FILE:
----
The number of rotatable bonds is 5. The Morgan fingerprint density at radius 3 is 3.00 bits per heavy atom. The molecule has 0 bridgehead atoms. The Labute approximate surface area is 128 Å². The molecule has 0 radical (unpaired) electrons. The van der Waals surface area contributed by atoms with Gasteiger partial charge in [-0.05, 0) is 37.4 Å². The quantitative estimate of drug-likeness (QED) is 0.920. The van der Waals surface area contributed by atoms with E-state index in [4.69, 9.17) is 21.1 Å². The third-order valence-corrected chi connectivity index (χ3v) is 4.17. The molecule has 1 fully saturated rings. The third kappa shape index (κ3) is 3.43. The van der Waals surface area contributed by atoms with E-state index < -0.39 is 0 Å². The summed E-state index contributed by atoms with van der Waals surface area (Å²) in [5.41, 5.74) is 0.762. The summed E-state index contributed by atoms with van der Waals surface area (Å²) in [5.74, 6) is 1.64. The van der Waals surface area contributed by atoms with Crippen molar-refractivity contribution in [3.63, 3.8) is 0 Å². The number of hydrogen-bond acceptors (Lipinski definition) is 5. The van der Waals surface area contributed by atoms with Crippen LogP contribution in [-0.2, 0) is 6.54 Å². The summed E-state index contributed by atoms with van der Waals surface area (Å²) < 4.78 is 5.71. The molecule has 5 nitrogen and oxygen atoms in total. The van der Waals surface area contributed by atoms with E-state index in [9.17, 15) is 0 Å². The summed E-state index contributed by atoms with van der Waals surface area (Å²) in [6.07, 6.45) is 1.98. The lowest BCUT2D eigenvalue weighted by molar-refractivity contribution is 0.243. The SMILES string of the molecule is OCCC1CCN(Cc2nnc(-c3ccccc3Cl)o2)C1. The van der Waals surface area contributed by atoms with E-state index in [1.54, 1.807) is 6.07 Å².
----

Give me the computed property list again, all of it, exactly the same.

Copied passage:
The number of rotatable bonds is 5. The Morgan fingerprint density at radius 3 is 3.00 bits per heavy atom. The molecule has 0 bridgehead atoms. The Labute approximate surface area is 128 Å². The molecule has 0 radical (unpaired) electrons. The van der Waals surface area contributed by atoms with Gasteiger partial charge in [-0.05, 0) is 37.4 Å². The quantitative estimate of drug-likeness (QED) is 0.920. The van der Waals surface area contributed by atoms with E-state index in [4.69, 9.17) is 21.1 Å². The third-order valence-corrected chi connectivity index (χ3v) is 4.17. The molecule has 1 fully saturated rings. The third kappa shape index (κ3) is 3.43. The van der Waals surface area contributed by atoms with E-state index < -0.39 is 0 Å². The summed E-state index contributed by atoms with van der Waals surface area (Å²) in [5.41, 5.74) is 0.762. The summed E-state index contributed by atoms with van der Waals surface area (Å²) in [5.74, 6) is 1.64. The van der Waals surface area contributed by atoms with Crippen molar-refractivity contribution in [3.63, 3.8) is 0 Å². The number of hydrogen-bond acceptors (Lipinski definition) is 5. The van der Waals surface area contributed by atoms with Crippen LogP contribution in [-0.2, 0) is 6.54 Å². The summed E-state index contributed by atoms with van der Waals surface area (Å²) < 4.78 is 5.71. The molecule has 5 nitrogen and oxygen atoms in total. The van der Waals surface area contributed by atoms with E-state index in [9.17, 15) is 0 Å². The summed E-state index contributed by atoms with van der Waals surface area (Å²) in [6.07, 6.45) is 1.98. The lowest BCUT2D eigenvalue weighted by molar-refractivity contribution is 0.243. The SMILES string of the molecule is OCCC1CCN(Cc2nnc(-c3ccccc3Cl)o2)C1. The van der Waals surface area contributed by atoms with E-state index in [1.54, 1.807) is 6.07 Å².